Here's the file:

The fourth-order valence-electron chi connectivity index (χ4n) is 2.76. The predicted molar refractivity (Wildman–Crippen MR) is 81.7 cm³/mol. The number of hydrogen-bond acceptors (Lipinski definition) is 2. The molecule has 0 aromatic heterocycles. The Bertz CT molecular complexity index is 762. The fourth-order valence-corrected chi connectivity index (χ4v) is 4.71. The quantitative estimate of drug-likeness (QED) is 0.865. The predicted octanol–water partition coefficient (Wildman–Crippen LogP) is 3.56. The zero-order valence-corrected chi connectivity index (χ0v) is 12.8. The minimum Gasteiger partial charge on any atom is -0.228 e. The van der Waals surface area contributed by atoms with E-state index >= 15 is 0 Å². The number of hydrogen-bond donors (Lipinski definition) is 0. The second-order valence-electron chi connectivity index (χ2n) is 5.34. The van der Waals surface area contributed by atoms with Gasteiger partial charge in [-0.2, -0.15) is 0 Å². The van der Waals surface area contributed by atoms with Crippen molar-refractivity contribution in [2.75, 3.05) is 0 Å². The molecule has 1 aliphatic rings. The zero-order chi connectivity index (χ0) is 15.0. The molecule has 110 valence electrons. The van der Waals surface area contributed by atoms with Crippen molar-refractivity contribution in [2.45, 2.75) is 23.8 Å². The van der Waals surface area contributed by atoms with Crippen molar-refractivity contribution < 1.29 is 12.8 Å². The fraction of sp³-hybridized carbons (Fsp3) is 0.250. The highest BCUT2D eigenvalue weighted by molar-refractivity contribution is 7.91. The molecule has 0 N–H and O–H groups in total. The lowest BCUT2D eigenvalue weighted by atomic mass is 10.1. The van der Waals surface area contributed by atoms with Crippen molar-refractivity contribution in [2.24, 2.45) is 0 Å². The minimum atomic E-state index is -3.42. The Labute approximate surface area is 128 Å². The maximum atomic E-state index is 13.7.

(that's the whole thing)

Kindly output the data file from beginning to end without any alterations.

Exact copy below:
The fourth-order valence-electron chi connectivity index (χ4n) is 2.76. The predicted molar refractivity (Wildman–Crippen MR) is 81.7 cm³/mol. The number of hydrogen-bond acceptors (Lipinski definition) is 2. The molecule has 0 aromatic heterocycles. The Bertz CT molecular complexity index is 762. The fourth-order valence-corrected chi connectivity index (χ4v) is 4.71. The quantitative estimate of drug-likeness (QED) is 0.865. The predicted octanol–water partition coefficient (Wildman–Crippen LogP) is 3.56. The zero-order valence-corrected chi connectivity index (χ0v) is 12.8. The minimum Gasteiger partial charge on any atom is -0.228 e. The van der Waals surface area contributed by atoms with E-state index >= 15 is 0 Å². The number of hydrogen-bond donors (Lipinski definition) is 0. The second-order valence-electron chi connectivity index (χ2n) is 5.34. The van der Waals surface area contributed by atoms with Gasteiger partial charge in [-0.2, -0.15) is 0 Å². The van der Waals surface area contributed by atoms with Crippen molar-refractivity contribution in [2.75, 3.05) is 0 Å². The molecule has 1 aliphatic rings. The zero-order chi connectivity index (χ0) is 15.0. The molecule has 110 valence electrons. The van der Waals surface area contributed by atoms with Crippen molar-refractivity contribution in [2.45, 2.75) is 23.8 Å². The van der Waals surface area contributed by atoms with Crippen molar-refractivity contribution < 1.29 is 12.8 Å². The fraction of sp³-hybridized carbons (Fsp3) is 0.250. The highest BCUT2D eigenvalue weighted by molar-refractivity contribution is 7.91. The molecule has 0 N–H and O–H groups in total. The lowest BCUT2D eigenvalue weighted by atomic mass is 10.1. The van der Waals surface area contributed by atoms with Crippen molar-refractivity contribution in [2.24, 2.45) is 0 Å². The minimum atomic E-state index is -3.42. The Labute approximate surface area is 128 Å². The maximum atomic E-state index is 13.7.